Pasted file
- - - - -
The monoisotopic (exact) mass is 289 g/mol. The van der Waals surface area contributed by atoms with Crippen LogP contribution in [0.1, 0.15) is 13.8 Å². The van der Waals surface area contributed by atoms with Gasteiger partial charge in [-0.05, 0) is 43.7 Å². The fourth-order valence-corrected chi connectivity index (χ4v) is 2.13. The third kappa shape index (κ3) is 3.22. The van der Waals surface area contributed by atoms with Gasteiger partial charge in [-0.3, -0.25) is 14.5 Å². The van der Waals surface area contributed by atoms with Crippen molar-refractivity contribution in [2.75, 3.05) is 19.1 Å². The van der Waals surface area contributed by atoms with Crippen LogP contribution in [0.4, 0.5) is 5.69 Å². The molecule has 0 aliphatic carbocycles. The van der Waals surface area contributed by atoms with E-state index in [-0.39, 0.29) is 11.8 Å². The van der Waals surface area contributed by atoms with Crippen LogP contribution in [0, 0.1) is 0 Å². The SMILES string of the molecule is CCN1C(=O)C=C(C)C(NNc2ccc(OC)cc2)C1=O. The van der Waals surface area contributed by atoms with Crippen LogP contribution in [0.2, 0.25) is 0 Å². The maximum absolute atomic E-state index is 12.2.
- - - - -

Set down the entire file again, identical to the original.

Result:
The monoisotopic (exact) mass is 289 g/mol. The van der Waals surface area contributed by atoms with Crippen LogP contribution in [0.1, 0.15) is 13.8 Å². The van der Waals surface area contributed by atoms with Gasteiger partial charge in [-0.05, 0) is 43.7 Å². The fourth-order valence-corrected chi connectivity index (χ4v) is 2.13. The third kappa shape index (κ3) is 3.22. The van der Waals surface area contributed by atoms with Gasteiger partial charge in [-0.3, -0.25) is 14.5 Å². The van der Waals surface area contributed by atoms with Crippen molar-refractivity contribution in [2.75, 3.05) is 19.1 Å². The van der Waals surface area contributed by atoms with Crippen LogP contribution in [0.4, 0.5) is 5.69 Å². The molecule has 0 aliphatic carbocycles. The van der Waals surface area contributed by atoms with E-state index in [-0.39, 0.29) is 11.8 Å². The van der Waals surface area contributed by atoms with Crippen LogP contribution in [0, 0.1) is 0 Å². The SMILES string of the molecule is CCN1C(=O)C=C(C)C(NNc2ccc(OC)cc2)C1=O. The van der Waals surface area contributed by atoms with Crippen LogP contribution in [0.2, 0.25) is 0 Å². The maximum absolute atomic E-state index is 12.2.